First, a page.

If you’re battling feelings of anxiety, chances are it’s taking a toll on your sleep routine. Don’t worry — you’re not alone. Anxiety affects 18.1% of the U.S. population every year, and more than 40 million Americans suffer from chronic, long-term sleep disorders.
Without the influence of an anxiety or sleep disorder, your natural circadian rhythm, also referred to as the internal body clock, signals when it’s time to go to bed. In the evening, your brain releases melatonin that increases the urge to sleep. Then in the morning, it produces cortisol that prepares your body to start a new day. When the circadian rhythm is disrupted, it can throw off your body’s balance, leading to restless nights and fatigue.
However, the effects of sleep deficiency can go well beyond feeling drowsy at school or work — they can sometimes trigger more serious psychiatric disorders. In fact, according to the Sleep Foundation, sleep disorders and anxiety disorders go hand in hand. Research suggests that anxiety can affect your sleep patterns, and that lack of sleep may cause further anxiety.
Anxiety can mentally and physically manifest in a few ways. It may develop from a complex series of factors such as genetics, brain chemistry, personality and life events. If you’re experiencing distractedness, confusion, a sense of anticipated rejection or intense panic, headaches, loss of appetite, difficulty breathing or trembling muscles, the disorder might be affecting you.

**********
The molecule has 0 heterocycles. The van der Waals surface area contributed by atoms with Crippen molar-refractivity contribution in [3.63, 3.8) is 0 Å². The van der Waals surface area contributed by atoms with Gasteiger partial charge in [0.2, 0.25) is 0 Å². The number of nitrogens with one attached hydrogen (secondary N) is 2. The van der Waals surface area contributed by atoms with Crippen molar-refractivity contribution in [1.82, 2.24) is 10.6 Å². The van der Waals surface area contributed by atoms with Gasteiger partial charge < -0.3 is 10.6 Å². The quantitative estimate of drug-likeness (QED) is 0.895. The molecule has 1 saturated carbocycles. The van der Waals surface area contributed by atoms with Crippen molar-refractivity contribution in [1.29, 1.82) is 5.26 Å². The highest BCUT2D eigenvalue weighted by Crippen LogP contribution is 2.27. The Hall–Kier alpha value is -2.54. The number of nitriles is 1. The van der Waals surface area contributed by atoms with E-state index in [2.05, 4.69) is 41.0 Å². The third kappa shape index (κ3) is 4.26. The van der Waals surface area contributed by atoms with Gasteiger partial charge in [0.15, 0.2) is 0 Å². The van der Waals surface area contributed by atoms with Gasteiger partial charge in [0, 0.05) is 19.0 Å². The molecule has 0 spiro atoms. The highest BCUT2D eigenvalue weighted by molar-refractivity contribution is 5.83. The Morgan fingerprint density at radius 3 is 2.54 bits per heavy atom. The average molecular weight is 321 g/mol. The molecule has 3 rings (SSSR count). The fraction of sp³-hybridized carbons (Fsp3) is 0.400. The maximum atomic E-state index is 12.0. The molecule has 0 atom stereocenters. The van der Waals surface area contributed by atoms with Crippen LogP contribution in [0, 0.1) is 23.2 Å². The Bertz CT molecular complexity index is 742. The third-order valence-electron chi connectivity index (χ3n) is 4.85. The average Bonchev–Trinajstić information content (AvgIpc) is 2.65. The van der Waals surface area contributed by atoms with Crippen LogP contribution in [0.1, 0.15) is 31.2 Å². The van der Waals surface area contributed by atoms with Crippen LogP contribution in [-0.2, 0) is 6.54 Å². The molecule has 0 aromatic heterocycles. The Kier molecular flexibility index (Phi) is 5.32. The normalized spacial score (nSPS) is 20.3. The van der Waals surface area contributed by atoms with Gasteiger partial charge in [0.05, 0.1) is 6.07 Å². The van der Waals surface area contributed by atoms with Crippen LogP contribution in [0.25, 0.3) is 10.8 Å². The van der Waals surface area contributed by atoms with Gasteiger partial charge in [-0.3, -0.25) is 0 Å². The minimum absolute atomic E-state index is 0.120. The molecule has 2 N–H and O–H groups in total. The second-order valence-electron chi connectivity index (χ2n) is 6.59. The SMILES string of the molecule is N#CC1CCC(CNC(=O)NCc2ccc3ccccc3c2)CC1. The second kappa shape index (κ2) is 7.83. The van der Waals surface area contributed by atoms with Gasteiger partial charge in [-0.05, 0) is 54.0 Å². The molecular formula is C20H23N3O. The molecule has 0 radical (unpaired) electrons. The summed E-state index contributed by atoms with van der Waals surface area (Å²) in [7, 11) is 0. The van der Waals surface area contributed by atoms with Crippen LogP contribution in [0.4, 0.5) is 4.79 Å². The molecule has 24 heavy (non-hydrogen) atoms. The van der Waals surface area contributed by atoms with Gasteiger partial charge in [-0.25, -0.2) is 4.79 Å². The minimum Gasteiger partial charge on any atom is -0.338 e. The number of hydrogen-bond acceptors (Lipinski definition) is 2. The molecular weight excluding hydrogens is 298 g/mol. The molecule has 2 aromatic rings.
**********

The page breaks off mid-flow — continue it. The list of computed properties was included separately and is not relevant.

Adjusting elements like light exposure, nighttime routines and day-to-day stress can contribute to treating both your anxiety and sleep issues. Implementing positive habits before bed can ultimately ease your body and mind to prepare you for a more restful night.
If anxiety continues to disrupt your sleep, we recommend that you seek psychotherapy for help in delving deeper into the sources. It is often best to combine personal strategies, such as the ones mentioned above, with emotional exploration and healing that many people find through work with a caring and experienced therapist.
Take a look at our accompanying infographic for more information about how to alleviate anxiety-induced sleep deprivation.
Guide provided by Depth Counseling